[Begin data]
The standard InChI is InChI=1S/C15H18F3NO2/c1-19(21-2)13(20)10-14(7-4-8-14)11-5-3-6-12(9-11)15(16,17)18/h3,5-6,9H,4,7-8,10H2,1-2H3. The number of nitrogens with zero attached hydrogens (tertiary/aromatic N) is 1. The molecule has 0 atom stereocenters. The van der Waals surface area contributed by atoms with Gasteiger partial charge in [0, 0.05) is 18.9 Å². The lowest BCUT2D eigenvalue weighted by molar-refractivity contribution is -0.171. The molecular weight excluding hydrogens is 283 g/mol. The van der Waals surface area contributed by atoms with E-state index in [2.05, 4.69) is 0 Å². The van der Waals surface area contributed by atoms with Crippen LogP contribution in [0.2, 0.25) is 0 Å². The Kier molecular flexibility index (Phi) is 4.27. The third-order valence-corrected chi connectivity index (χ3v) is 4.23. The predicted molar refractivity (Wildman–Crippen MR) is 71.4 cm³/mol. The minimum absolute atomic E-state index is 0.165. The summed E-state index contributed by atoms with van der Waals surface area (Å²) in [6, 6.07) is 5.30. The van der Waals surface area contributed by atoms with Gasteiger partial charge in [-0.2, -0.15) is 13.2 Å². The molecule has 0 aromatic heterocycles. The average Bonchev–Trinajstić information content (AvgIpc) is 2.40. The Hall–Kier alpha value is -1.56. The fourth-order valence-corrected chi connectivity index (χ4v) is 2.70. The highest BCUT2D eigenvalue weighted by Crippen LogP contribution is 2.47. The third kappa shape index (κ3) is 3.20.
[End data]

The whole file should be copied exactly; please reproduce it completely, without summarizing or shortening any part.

The standard InChI is InChI=1S/C15H18F3NO2/c1-19(21-2)13(20)10-14(7-4-8-14)11-5-3-6-12(9-11)15(16,17)18/h3,5-6,9H,4,7-8,10H2,1-2H3. The number of nitrogens with zero attached hydrogens (tertiary/aromatic N) is 1. The molecule has 0 atom stereocenters. The van der Waals surface area contributed by atoms with Gasteiger partial charge in [0, 0.05) is 18.9 Å². The lowest BCUT2D eigenvalue weighted by molar-refractivity contribution is -0.171. The molecular weight excluding hydrogens is 283 g/mol. The van der Waals surface area contributed by atoms with E-state index in [2.05, 4.69) is 0 Å². The van der Waals surface area contributed by atoms with Crippen LogP contribution in [0.2, 0.25) is 0 Å². The Kier molecular flexibility index (Phi) is 4.27. The third-order valence-corrected chi connectivity index (χ3v) is 4.23. The predicted molar refractivity (Wildman–Crippen MR) is 71.4 cm³/mol. The minimum absolute atomic E-state index is 0.165. The summed E-state index contributed by atoms with van der Waals surface area (Å²) in [6, 6.07) is 5.30. The van der Waals surface area contributed by atoms with Gasteiger partial charge in [-0.2, -0.15) is 13.2 Å². The molecule has 0 aromatic heterocycles. The average Bonchev–Trinajstić information content (AvgIpc) is 2.40. The Hall–Kier alpha value is -1.56. The fourth-order valence-corrected chi connectivity index (χ4v) is 2.70. The highest BCUT2D eigenvalue weighted by Crippen LogP contribution is 2.47. The third kappa shape index (κ3) is 3.20.